I recently had a conversation with Chris Cavin, the Director of Purchasing Shared Services at RockTenn (and formerly the company’s Director of Transportation), about RockTenn’s approach to freight audit and payment.
RockTenn, based in Norcross, GA, is a leading North American producer of paperboard, containerboard and consumer and corrugated packaging, with annual net sales of about $3.0 billion. The company has more than 100 locations it ships from in North America. Its transportation processes used to be decentralized, with every plant managing its own transportation planning and execution activities. As a result, RockTenn had poor freight data–in many cases, the company couldn’t determine the origin, destination, or accessorials that it paid.
With an annual freight bill of almost $200 million, and a complex, manual process for auditing and paying freight bills, RockTenn knew that it was leaving money on the table. To improve its process, and as a first step toward implementing a transportation management system (TMS) and centralizing its transportation planning and execution processes, the company employed Cass Information Systems to serve as its outsourced freight audit and payment partner at the end of 2006.
Cass’s freight audit managed services are powered by its proprietary hosted software that matches invoices with shipments. Before RockTenn implemented a TMS from Transplace, RockTenn would send its invoices and shipment records (bills of lading) to Cass, and Cass would then match those invoice/shipment records with the bills from carriers (about half of the carriers were connected to Cass via EDI). After RockTenn outsourced transportation planning and execution to Transplace in 2008, the Transplace TMS solution became the source for shipment data. The Cass solution contains RockTenn’s preferred carriers by lane, their rates, and the agreed upon rates for accessorials and fuel surcharges. If everything goes well, “touch free audit” is achieved and no human intervention from Cass is required.
So, what benefits did RockTennn achieve by outsourcing freight audit? Chris says that their largest savings buckets, in descending order of importance, were the following:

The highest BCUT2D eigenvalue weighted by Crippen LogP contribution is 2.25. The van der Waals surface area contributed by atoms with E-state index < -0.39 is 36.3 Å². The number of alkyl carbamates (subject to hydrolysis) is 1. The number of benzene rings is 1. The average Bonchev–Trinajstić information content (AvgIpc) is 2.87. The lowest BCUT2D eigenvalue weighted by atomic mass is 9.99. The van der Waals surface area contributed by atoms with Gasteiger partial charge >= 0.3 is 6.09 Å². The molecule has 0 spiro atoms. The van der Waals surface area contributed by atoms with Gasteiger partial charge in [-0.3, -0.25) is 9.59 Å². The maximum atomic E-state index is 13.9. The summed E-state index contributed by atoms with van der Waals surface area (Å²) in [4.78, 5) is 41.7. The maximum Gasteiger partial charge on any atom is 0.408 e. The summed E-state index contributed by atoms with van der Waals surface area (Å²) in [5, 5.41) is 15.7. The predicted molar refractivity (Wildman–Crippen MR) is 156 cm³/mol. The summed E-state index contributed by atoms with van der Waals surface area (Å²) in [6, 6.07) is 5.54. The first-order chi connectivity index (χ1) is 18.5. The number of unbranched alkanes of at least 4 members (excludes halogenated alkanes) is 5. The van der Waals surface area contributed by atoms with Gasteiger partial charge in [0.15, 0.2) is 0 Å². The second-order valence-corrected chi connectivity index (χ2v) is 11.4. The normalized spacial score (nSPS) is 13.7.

First of all, RockTenn has much better data to use in its annual procurement process with carriers. “The lowest lane rate is not the be all and end all,” said Chris. RockTenn now knows the true transportation landed cost by lane by carrier. Cass has metrics that help RockTenn measure accessorials not known at the time of shipment – e.g., layovers, redelivery fees, a truck ordered but not used by a plant. These unplanned accessorials can make a carrier that appears to have the lowest lane rates be more expensive than a rival. Billing accuracy is now on RockTenn’s carrier scorecard, along with on-time delivery and other carrier management metrics, and it is a discussion point during RockTenn’s quarterly business review meetings with carriers.
Secondly, examining these unplanned accessorials provides RockTenn with data that it can use for continuous improvement exercises. If a specific plant is experiencing high levels of a certain type of unplanned accessorial fee across multiple carriers, then the fault lies with the plant, not the carriers. At a plant where RockTenn was experiencing high detention fees, the company implemented a dock door scheduling system and solved the problem.
The most obvious place where freight audit and payment saves you money is actually only the third largest ROI bucket for RockTenn. Initially, the company estimated that it was probably overpaying its total freight bill by a few percent. Cass’s services virtually eliminated those overpays, and the savings paid for Cass’s services many times over. On an ongoing basis, once you have better data and continuous improvement processes in place, the reduction in the total freight bill is about half a percent per year.
There were also administrative bill payment efficiencies. The cost for RockTenn to pay an invoice is now less than a dollar per invoice. Prior to this, while it is nearly impossible to calculate exactly what the company was paying because its decentralized transportation management process was so complex, the cost per invoice was clearly many times more expensive than today. Additionally, digitally-scanned EDI invoices are now stored by Cass for seven years, a legal requirement for public companies under Sarbanes Oxley legislation.
Finally, and Chris did not attempt to quantify the savings here, having Cass doing freight audit helped RockTenn clean up its data. This allowed the company to implement Transplace’s TMS more quickly and inexpensively, and thus garner the savings from centralized transportation planning more quickly.
In conclusion, outsourced freight audit and payment has been one key factor in the great improvements RockTenn has made in its transportation processes.